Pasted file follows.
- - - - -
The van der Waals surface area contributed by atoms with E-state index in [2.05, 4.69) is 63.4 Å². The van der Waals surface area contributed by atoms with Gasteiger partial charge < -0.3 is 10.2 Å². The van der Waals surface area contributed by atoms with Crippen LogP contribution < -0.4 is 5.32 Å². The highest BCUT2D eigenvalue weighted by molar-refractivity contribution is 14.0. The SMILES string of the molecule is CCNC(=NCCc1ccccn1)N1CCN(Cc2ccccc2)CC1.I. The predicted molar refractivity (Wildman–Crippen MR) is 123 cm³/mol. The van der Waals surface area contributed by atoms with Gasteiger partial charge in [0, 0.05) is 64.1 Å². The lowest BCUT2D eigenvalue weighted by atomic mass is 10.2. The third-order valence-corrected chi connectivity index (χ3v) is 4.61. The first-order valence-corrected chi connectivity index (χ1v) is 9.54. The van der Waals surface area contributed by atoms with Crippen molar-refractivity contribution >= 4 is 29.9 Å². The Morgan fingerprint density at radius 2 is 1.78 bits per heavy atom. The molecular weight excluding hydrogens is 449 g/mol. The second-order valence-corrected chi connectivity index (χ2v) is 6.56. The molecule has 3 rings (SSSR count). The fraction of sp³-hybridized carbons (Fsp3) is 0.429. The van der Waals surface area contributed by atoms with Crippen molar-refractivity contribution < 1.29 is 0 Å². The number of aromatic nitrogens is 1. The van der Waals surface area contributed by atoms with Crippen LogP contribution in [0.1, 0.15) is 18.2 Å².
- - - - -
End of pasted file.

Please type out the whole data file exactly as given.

The van der Waals surface area contributed by atoms with E-state index in [2.05, 4.69) is 63.4 Å². The van der Waals surface area contributed by atoms with Gasteiger partial charge < -0.3 is 10.2 Å². The van der Waals surface area contributed by atoms with Crippen LogP contribution < -0.4 is 5.32 Å². The highest BCUT2D eigenvalue weighted by molar-refractivity contribution is 14.0. The SMILES string of the molecule is CCNC(=NCCc1ccccn1)N1CCN(Cc2ccccc2)CC1.I. The predicted molar refractivity (Wildman–Crippen MR) is 123 cm³/mol. The van der Waals surface area contributed by atoms with Gasteiger partial charge in [0, 0.05) is 64.1 Å². The lowest BCUT2D eigenvalue weighted by atomic mass is 10.2. The third-order valence-corrected chi connectivity index (χ3v) is 4.61. The first-order valence-corrected chi connectivity index (χ1v) is 9.54. The van der Waals surface area contributed by atoms with Crippen molar-refractivity contribution >= 4 is 29.9 Å². The Morgan fingerprint density at radius 2 is 1.78 bits per heavy atom. The molecular weight excluding hydrogens is 449 g/mol. The second-order valence-corrected chi connectivity index (χ2v) is 6.56. The molecule has 3 rings (SSSR count). The fraction of sp³-hybridized carbons (Fsp3) is 0.429. The van der Waals surface area contributed by atoms with Crippen molar-refractivity contribution < 1.29 is 0 Å². The number of aromatic nitrogens is 1. The van der Waals surface area contributed by atoms with Crippen LogP contribution in [0.1, 0.15) is 18.2 Å².